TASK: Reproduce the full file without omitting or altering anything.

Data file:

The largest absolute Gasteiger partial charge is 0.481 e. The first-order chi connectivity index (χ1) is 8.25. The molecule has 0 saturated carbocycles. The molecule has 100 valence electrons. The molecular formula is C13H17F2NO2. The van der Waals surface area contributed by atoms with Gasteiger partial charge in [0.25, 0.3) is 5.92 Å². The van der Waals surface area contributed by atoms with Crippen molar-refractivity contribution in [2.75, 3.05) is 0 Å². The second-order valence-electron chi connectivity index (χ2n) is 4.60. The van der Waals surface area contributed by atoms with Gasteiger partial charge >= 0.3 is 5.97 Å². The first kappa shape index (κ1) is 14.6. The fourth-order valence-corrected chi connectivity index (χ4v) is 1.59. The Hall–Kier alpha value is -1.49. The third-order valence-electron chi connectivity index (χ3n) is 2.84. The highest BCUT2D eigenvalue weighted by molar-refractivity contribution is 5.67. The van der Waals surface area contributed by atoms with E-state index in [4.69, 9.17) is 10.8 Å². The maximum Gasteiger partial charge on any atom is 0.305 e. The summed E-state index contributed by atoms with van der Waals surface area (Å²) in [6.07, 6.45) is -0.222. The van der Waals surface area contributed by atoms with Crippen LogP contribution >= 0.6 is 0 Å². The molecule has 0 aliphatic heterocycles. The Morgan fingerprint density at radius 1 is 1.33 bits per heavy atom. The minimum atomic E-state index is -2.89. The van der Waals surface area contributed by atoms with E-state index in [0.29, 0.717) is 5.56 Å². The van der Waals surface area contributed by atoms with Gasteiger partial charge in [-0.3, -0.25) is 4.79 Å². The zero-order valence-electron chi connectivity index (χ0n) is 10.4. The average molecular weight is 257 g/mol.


The largest absolute Gasteiger partial charge is 0.481 e. The first-order chi connectivity index (χ1) is 8.25. The molecule has 0 saturated carbocycles. The molecule has 100 valence electrons. The molecular formula is C13H17F2NO2. The van der Waals surface area contributed by atoms with Gasteiger partial charge in [0.25, 0.3) is 5.92 Å². The van der Waals surface area contributed by atoms with Crippen molar-refractivity contribution in [2.75, 3.05) is 0 Å². The second-order valence-electron chi connectivity index (χ2n) is 4.60. The van der Waals surface area contributed by atoms with Gasteiger partial charge >= 0.3 is 5.97 Å². The first kappa shape index (κ1) is 14.6. The fourth-order valence-corrected chi connectivity index (χ4v) is 1.59. The Hall–Kier alpha value is -1.49. The third-order valence-electron chi connectivity index (χ3n) is 2.84. The highest BCUT2D eigenvalue weighted by molar-refractivity contribution is 5.67. The van der Waals surface area contributed by atoms with E-state index in [4.69, 9.17) is 10.8 Å². The maximum Gasteiger partial charge on any atom is 0.305 e. The summed E-state index contributed by atoms with van der Waals surface area (Å²) in [6.07, 6.45) is -0.222. The van der Waals surface area contributed by atoms with Crippen LogP contribution >= 0.6 is 0 Å². The molecule has 0 aliphatic heterocycles. The Morgan fingerprint density at radius 1 is 1.33 bits per heavy atom. The minimum atomic E-state index is -2.89. The van der Waals surface area contributed by atoms with E-state index in [0.29, 0.717) is 5.56 Å². The van der Waals surface area contributed by atoms with Gasteiger partial charge in [-0.3, -0.25) is 4.79 Å². The zero-order valence-electron chi connectivity index (χ0n) is 10.4. The average molecular weight is 257 g/mol.